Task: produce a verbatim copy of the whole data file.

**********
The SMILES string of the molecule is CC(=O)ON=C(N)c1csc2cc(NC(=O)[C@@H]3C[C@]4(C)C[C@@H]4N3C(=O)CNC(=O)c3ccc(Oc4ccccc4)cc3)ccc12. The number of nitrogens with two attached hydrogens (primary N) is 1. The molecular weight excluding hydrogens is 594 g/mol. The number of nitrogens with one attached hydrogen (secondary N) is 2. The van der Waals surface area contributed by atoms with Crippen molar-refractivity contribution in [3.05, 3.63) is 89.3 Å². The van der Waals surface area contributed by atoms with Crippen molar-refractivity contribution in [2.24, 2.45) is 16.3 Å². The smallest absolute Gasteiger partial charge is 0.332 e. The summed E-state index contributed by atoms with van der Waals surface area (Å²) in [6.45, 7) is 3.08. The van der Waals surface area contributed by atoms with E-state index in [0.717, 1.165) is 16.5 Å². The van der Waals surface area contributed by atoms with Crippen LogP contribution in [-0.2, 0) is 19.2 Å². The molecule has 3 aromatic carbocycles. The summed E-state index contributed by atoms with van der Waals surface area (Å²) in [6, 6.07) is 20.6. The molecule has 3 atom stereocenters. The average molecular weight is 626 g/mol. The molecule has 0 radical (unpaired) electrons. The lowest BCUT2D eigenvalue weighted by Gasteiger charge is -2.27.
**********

The SMILES string of the molecule is CC(=O)ON=C(N)c1csc2cc(NC(=O)[C@@H]3C[C@]4(C)C[C@@H]4N3C(=O)CNC(=O)c3ccc(Oc4ccccc4)cc3)ccc12. The number of nitrogens with two attached hydrogens (primary N) is 1. The molecular weight excluding hydrogens is 594 g/mol. The number of nitrogens with one attached hydrogen (secondary N) is 2. The van der Waals surface area contributed by atoms with Crippen molar-refractivity contribution in [3.05, 3.63) is 89.3 Å². The van der Waals surface area contributed by atoms with Crippen molar-refractivity contribution in [2.24, 2.45) is 16.3 Å². The smallest absolute Gasteiger partial charge is 0.332 e. The summed E-state index contributed by atoms with van der Waals surface area (Å²) in [6.45, 7) is 3.08. The van der Waals surface area contributed by atoms with E-state index in [0.717, 1.165) is 16.5 Å². The van der Waals surface area contributed by atoms with Crippen LogP contribution in [-0.2, 0) is 19.2 Å². The molecule has 3 aromatic carbocycles. The summed E-state index contributed by atoms with van der Waals surface area (Å²) in [6, 6.07) is 20.6. The molecule has 3 atom stereocenters. The average molecular weight is 626 g/mol. The molecule has 0 radical (unpaired) electrons. The lowest BCUT2D eigenvalue weighted by Gasteiger charge is -2.27.